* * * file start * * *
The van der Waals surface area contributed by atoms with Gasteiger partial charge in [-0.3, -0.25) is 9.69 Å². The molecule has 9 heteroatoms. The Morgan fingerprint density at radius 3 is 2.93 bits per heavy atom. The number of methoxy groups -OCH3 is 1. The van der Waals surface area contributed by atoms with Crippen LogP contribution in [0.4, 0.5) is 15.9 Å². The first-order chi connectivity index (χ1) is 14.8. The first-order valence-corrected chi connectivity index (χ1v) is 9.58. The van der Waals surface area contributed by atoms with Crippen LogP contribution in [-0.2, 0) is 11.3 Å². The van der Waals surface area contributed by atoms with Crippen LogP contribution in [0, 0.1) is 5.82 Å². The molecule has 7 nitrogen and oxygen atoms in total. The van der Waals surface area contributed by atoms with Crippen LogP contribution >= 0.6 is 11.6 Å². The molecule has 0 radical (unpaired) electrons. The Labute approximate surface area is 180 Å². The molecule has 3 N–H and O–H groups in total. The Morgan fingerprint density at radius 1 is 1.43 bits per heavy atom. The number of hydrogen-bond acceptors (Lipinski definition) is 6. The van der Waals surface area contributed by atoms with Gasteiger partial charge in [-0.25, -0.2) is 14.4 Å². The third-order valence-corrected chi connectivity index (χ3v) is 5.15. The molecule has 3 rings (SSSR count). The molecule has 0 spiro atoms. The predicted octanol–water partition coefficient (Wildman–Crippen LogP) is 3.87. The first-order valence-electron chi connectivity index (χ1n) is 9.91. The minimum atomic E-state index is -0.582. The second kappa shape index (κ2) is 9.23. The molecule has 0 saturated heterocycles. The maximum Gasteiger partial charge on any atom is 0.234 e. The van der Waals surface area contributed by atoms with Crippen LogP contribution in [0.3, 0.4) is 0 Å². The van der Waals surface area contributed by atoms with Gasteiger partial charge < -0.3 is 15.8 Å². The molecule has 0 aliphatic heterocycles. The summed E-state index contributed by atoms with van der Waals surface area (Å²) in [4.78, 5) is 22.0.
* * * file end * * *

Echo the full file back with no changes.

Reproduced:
The van der Waals surface area contributed by atoms with Gasteiger partial charge in [-0.3, -0.25) is 9.69 Å². The molecule has 9 heteroatoms. The Morgan fingerprint density at radius 3 is 2.93 bits per heavy atom. The number of methoxy groups -OCH3 is 1. The van der Waals surface area contributed by atoms with Crippen LogP contribution in [0.4, 0.5) is 15.9 Å². The first-order chi connectivity index (χ1) is 14.8. The first-order valence-corrected chi connectivity index (χ1v) is 9.58. The van der Waals surface area contributed by atoms with Crippen LogP contribution in [-0.2, 0) is 11.3 Å². The van der Waals surface area contributed by atoms with Crippen LogP contribution in [0, 0.1) is 5.82 Å². The molecule has 7 nitrogen and oxygen atoms in total. The van der Waals surface area contributed by atoms with Crippen LogP contribution >= 0.6 is 11.6 Å². The molecule has 0 radical (unpaired) electrons. The Labute approximate surface area is 180 Å². The molecule has 3 N–H and O–H groups in total. The Morgan fingerprint density at radius 1 is 1.43 bits per heavy atom. The number of hydrogen-bond acceptors (Lipinski definition) is 6. The van der Waals surface area contributed by atoms with Gasteiger partial charge in [-0.25, -0.2) is 14.4 Å². The third-order valence-corrected chi connectivity index (χ3v) is 5.15. The molecule has 3 rings (SSSR count). The molecule has 0 spiro atoms. The predicted octanol–water partition coefficient (Wildman–Crippen LogP) is 3.87. The first-order valence-electron chi connectivity index (χ1n) is 9.91. The minimum atomic E-state index is -0.582. The second kappa shape index (κ2) is 9.23. The molecule has 0 saturated heterocycles. The maximum Gasteiger partial charge on any atom is 0.234 e. The van der Waals surface area contributed by atoms with Crippen LogP contribution in [0.3, 0.4) is 0 Å². The van der Waals surface area contributed by atoms with Gasteiger partial charge < -0.3 is 15.8 Å². The molecule has 0 aliphatic heterocycles. The summed E-state index contributed by atoms with van der Waals surface area (Å²) in [4.78, 5) is 22.0.